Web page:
Researchers from McGill University, along with an international team of more than 1,300 scientists and clinicians, recently concluded the ICGC/TCGA Pan-Cancer Analysis of Whole Genomes Project (PCAWG), known as the Pan-Cancer Project, the most comprehensive map of whole cancer genomes. The study improves the fundamental understanding of cancer, identifying new pathways for diagnosis and treatment. This project will now be a valuable resource for future cancer genomics research.

Events slated to take place in Montreal include the 2023 Annual Meeting and Exhibition for the Canadian Ophthalmological Society and the 2023 Congress of the International Council of Nurses. 

Edmonton's strong genetics and gene therapy community 

Alberta Cell Therapy Manufacturing at Li Ka Shing Institute of Virology at the University of Alberta, Edmonton.
Alberta Cell Therapy Manufacturing at Li Ka Shing Institute of Virology at the University of Alberta, Edmonton.

Edmonton, Alberta is a hotbed of innovation that fuels research in biotech, medtech, medical devices and pharmaceuticals. Home to the University of Alberta, one of Canada's leading research facilities and Alberta Health Services — the largest integrated health system in Canada — Edmonton attracts more than $500 million annually in external research funding. Many of the city's hospitals have health research institutes, including the Cross Cancer Institute, Mazankowski Alberta Heart Institute and the Genome Alberta Metabolomics Innovation Centre. The city is also home to Li Ka Shing Institute of Virology, Glenrose Rehabilitation Hospital, and the SMART (Sensory Motor Adaptive Rehabilitation Technology) network facility.

At the University of Alberta, researchers led by Entos CEO John Lewis recently identified 11 gene targets that could help prevent the spread of cancer. This discovery may lead to creating therapies to block metastasis in several deadly cancers. Scientists will now test these genes and gene-products as drug targets.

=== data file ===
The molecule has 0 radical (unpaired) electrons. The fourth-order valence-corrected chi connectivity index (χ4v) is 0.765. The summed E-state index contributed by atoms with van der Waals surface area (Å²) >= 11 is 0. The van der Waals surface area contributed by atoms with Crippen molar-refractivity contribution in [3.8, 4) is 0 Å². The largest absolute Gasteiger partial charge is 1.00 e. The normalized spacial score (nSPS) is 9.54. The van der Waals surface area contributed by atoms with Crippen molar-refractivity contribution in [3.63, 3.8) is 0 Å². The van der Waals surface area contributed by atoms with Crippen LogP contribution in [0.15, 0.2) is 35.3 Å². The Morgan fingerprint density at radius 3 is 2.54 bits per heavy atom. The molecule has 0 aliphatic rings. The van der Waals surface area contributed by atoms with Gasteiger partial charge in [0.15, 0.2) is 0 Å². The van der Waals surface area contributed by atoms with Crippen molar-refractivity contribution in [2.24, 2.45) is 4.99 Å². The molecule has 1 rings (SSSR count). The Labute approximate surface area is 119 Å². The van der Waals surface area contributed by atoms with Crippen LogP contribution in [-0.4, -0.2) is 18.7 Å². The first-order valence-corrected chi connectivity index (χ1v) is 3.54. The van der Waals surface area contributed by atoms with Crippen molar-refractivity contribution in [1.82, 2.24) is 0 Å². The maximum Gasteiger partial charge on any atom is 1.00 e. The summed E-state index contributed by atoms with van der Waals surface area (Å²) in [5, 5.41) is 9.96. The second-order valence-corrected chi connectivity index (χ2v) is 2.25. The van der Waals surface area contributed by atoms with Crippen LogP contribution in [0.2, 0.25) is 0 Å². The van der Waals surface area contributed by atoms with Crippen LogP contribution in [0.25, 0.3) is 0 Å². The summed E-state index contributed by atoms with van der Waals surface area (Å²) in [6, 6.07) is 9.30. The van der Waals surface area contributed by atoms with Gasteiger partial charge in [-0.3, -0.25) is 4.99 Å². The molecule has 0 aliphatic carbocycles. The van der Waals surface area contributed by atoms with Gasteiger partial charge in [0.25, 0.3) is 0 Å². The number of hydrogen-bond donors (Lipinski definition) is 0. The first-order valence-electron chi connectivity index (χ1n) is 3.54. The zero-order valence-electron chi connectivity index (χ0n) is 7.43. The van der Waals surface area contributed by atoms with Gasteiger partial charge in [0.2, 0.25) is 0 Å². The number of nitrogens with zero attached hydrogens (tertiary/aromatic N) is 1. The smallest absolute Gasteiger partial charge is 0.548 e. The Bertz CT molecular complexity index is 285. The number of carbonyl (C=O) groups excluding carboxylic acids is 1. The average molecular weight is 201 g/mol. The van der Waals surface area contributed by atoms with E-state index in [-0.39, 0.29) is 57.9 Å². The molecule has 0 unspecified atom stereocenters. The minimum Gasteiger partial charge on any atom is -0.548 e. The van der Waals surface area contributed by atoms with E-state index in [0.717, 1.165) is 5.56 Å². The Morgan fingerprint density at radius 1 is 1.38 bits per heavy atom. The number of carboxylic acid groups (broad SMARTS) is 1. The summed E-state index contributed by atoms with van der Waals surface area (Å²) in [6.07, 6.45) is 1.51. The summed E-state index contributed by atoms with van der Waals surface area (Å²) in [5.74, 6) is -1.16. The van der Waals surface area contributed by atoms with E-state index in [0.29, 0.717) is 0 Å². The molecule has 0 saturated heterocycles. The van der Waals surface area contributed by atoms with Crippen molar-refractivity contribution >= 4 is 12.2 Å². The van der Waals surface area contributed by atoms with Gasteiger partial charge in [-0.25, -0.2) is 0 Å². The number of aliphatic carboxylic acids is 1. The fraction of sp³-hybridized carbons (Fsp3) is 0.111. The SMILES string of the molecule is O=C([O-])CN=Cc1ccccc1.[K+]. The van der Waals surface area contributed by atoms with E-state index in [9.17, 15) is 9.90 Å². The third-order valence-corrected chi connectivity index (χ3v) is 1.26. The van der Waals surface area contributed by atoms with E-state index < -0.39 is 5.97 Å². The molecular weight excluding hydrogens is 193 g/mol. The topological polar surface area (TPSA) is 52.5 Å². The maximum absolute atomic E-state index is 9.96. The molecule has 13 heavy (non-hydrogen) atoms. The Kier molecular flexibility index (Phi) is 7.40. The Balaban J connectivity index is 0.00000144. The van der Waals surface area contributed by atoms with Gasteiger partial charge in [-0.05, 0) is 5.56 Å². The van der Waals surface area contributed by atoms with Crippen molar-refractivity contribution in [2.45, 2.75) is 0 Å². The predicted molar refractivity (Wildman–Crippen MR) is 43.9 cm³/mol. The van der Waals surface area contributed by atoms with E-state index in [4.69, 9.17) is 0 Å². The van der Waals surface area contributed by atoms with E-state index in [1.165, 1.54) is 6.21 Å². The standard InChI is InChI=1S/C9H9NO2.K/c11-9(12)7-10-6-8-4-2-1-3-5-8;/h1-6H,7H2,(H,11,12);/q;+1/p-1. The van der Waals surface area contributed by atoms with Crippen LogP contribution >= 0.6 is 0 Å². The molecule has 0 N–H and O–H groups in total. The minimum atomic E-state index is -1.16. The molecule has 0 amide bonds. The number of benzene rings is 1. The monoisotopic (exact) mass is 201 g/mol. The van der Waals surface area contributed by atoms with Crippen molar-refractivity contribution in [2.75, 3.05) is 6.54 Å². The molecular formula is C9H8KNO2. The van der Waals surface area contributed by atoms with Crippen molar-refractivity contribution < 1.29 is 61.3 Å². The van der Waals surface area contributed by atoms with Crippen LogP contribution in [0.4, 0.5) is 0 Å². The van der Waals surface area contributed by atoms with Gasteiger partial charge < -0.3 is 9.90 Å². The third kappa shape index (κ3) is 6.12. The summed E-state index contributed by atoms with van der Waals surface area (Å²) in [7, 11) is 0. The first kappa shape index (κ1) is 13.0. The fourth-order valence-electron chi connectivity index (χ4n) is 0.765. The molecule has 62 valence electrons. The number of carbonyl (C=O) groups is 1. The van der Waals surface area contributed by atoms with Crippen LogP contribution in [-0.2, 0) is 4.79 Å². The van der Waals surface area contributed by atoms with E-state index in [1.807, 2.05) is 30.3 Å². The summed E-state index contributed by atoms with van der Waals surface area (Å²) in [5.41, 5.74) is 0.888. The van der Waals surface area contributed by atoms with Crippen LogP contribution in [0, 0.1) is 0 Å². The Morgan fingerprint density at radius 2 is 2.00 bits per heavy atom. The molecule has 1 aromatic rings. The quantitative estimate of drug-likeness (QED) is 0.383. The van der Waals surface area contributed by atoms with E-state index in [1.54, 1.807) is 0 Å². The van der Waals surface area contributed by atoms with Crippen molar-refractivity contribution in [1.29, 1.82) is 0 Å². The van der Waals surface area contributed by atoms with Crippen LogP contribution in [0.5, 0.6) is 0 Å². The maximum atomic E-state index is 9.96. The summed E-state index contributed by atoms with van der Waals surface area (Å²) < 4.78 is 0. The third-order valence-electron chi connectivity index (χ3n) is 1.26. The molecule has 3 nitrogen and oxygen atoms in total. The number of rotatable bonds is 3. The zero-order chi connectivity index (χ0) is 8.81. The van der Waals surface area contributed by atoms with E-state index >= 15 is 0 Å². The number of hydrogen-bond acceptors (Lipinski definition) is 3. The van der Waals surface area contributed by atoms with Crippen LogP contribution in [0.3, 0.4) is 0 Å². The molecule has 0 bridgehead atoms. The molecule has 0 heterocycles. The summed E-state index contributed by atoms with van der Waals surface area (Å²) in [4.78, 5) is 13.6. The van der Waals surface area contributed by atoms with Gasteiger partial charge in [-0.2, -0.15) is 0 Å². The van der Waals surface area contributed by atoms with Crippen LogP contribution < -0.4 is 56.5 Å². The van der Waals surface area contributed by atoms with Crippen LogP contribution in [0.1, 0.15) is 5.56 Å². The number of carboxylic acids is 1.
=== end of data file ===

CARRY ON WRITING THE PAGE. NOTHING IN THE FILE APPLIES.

“We picked Edmonton because it has a well-established medical genetics program, and we rely on genetic counselors in the host city to help pick the venue, create the scientific content and source local experts."
—Charlotte Fung, co-chair of the Canadian Association of Genetic Counsellors conference education committee

Edmonton's convention facilities and hotels are close to six education institutions, so planners can incorporate technical tours and entry to research labs, health accelerators and simulation centers. 
 
"We picked Edmonton because it has a well-established medical genetics program, and we rely on genetic counselors in the host city to help pick the venue, create the scientific content and source local experts," says Charlotte Fung, a Toronto-based genetic counselor and co-chair of the Canadian Association of Genetic Counsellors conference education committee.

"We relied on our genetic counseling colleagues from the Clinical and Metabolic Genetics clinic in Edmonton to identify and connect with local academic and industry expertise; they suggested Canada Research Chair in health law and policy Dr. Tim Caulfield as our keynote speaker, and we're grateful he will deliver his presentation virtually in October." 

CAGC's conference returns to Edmonton in person in 2023, adds Fung, which will be a great opportunity to highlight the gene therapy work being done here. 

"There have been many advances in medical genetics and genetic counseling, and we're eager for updates from our medical and biochemical genetics colleagues," she says. "Edmonton provides a multitude of culinary and entertainment options for our attendees. There are direct flights from most major centers in Canada, and Edmonton is a wonderful city to enjoy in the fall."

Halifax: A thriving ecosystem where research, business and infrastructure converge

Located on Canada's east coast, Halifax, Nova Scotia, offers many competitive advantages in the health and life sciences sector, including top research centers and state-of-the art hospitals conducting R&D for a booming industry. With seven universities in the city and 10 throughout the province, Halifax is also Canada's post-secondary capital, and planners can tap the expertise of more than 3,600 highly skilled people working in this field.